The DUI experience vs the flock
You find out who your real friends are when drunk
Writer’s note: This post was originally published on Medium’s “We Need to Talk” on August 11, 2021.
I watched her make a running leap onto the hood of my car and rolled my eyes. I was leaving regardless. Since I couldn’t go forward — and risk her falling — I put my car in reverse. Boom! I hit the car behind me. Liquor is usually when some of our worst decisions are made. In my case though, it oddly always teaches me a lot more about friendship.
I have always been someone who could hold her liquor, mainly because my bladder usually says, “Yeah, you’ve had enough.” (TMI, but it is genuinely the reason it’s much more difficult for me to get to the point of being “drunk” and definitely not “sloppy drunk.”) But less than a handful’s (no thumb) worth of times in the past 19 years (because obviously I never had any liquor before the age of 21 — let’s go with that), there’s been that one cup that got the best of me. And this happened to be one of those times.
I may be wrong, but I feel like everyone has had one frenemy in their social circle. This is the person who you always side-eye because you can never tell whether you all are really cool and she’s just having a bad day, or are you tolerating her because you two have the same friends. The person I’m thinking of was within my college social circle and constantly rubbing people the wrong way.
I knew it wasn’t just me after a good associate of mine pulled me aside after arguing with her and told me, “Your friends are a reflection of you. Be careful who you hang out with. Birds of a feather flock together, and this might not be the flock you want to be with.” This was a pretty solid dude who I’d never seen lose his temper before, so I was particularly surprised when he blurted that out. I took note.
Of many arguments between the two of us — including her saying, “What the f**k does that have to do with me?” when she found out my mother came to visit me at school — our final blowout was over something trivial: a CD. I cannot remember what we were originally arguing over. I just recall not having the patience to deal with her that night and asking for my CD. Instead of her handing me my CD, she opened her own compact CD disc player. (Generation Z, these devices held about 30 to 50 CDs and were usually used to shuffle music or to be the laziest CD holder ever). Then she smacked all of the CDs out onto the floor.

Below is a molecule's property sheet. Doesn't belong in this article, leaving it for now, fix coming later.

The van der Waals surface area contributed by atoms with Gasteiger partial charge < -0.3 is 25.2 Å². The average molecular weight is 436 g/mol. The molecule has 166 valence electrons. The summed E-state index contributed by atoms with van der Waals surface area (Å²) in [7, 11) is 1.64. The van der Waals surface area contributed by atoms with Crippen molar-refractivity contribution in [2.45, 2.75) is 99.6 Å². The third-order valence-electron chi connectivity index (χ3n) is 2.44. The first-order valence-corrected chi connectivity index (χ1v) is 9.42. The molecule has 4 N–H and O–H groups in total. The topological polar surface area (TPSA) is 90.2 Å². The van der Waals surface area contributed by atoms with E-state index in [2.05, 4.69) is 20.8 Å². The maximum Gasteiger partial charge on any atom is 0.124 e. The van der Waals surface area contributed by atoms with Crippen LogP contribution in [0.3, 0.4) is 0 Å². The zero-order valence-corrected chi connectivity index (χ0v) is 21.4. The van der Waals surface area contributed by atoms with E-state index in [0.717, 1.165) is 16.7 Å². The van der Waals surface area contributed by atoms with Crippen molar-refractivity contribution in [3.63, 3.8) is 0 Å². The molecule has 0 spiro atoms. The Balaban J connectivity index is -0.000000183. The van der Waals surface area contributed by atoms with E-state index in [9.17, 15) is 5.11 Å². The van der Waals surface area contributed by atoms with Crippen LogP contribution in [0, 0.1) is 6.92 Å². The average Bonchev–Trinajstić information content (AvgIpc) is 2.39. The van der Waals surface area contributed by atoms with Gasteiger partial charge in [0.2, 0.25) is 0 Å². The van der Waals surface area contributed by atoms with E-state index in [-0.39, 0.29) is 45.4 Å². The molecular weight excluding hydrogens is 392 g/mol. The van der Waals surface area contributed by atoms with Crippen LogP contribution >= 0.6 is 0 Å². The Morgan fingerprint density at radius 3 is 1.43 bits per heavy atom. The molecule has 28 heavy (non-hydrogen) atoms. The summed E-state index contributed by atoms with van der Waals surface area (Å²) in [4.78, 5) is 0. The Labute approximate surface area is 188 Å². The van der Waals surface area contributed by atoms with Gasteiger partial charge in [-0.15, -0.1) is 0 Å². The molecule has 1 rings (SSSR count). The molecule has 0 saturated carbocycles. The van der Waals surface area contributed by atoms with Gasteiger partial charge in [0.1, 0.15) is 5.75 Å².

Now Sober Shamontiel would’ve jumped in her face and told her that stunt was ignorant as hell. Tipsy Shamontiel, however, is the “happy friend,” the type of person who wants to dance nonstop (with or without a partner), the one who hugs everyone, who flirts heavily with that one guy she would usually be too-cool-for-school around and who just wants to be at peace. Tipsy Shamontiel, ever the peacemaker and nothing like me on a regular day, chose to pick up her CD and stroll to the door.
Our mutual friends saw me as I quietly marched out of the door, leaving my coat behind. I headed to my car to go home. But these three friends (including her cousin) came jogging out after me, asking me not to drive. I shrugged them off, saying I was just not interested in the foolishness of the CD smasher. Two of the three knocked on the passenger side of the car. A few of their neighbors saw us outside, and one guy and a girl came out, standing near the front of my car. I ignored them all and started my engine. My third friend realized how serious I was. To my surprise, she hopped onto my hood and let out a loud “please.” That’s when I put my car in reverse and hit the car behind me.